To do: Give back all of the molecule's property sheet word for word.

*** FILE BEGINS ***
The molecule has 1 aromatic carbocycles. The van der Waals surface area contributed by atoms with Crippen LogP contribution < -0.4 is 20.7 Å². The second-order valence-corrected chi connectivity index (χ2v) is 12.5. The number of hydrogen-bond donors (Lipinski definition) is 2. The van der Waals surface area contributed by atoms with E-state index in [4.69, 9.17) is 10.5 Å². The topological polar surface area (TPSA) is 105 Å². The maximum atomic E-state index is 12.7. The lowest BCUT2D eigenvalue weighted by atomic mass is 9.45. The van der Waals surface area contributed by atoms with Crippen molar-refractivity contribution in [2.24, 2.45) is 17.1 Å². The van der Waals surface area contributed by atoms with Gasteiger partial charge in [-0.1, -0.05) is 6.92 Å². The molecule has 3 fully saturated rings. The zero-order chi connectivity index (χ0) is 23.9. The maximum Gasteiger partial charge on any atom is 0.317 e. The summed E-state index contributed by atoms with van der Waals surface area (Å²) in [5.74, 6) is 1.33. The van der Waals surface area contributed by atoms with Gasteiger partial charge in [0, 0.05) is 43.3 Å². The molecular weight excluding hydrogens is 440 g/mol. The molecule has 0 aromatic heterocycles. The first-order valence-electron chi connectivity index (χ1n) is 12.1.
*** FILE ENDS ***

The molecule has 1 aromatic carbocycles. The van der Waals surface area contributed by atoms with Crippen LogP contribution < -0.4 is 20.7 Å². The second-order valence-corrected chi connectivity index (χ2v) is 12.5. The number of hydrogen-bond donors (Lipinski definition) is 2. The van der Waals surface area contributed by atoms with E-state index in [4.69, 9.17) is 10.5 Å². The topological polar surface area (TPSA) is 105 Å². The maximum atomic E-state index is 12.7. The lowest BCUT2D eigenvalue weighted by atomic mass is 9.45. The van der Waals surface area contributed by atoms with Crippen molar-refractivity contribution in [2.24, 2.45) is 17.1 Å². The van der Waals surface area contributed by atoms with Gasteiger partial charge in [-0.1, -0.05) is 6.92 Å². The molecule has 3 fully saturated rings. The zero-order chi connectivity index (χ0) is 23.9. The maximum Gasteiger partial charge on any atom is 0.317 e. The summed E-state index contributed by atoms with van der Waals surface area (Å²) in [5.74, 6) is 1.33. The van der Waals surface area contributed by atoms with Gasteiger partial charge in [0, 0.05) is 43.3 Å². The molecular weight excluding hydrogens is 440 g/mol. The molecule has 0 aromatic heterocycles. The first-order valence-electron chi connectivity index (χ1n) is 12.1.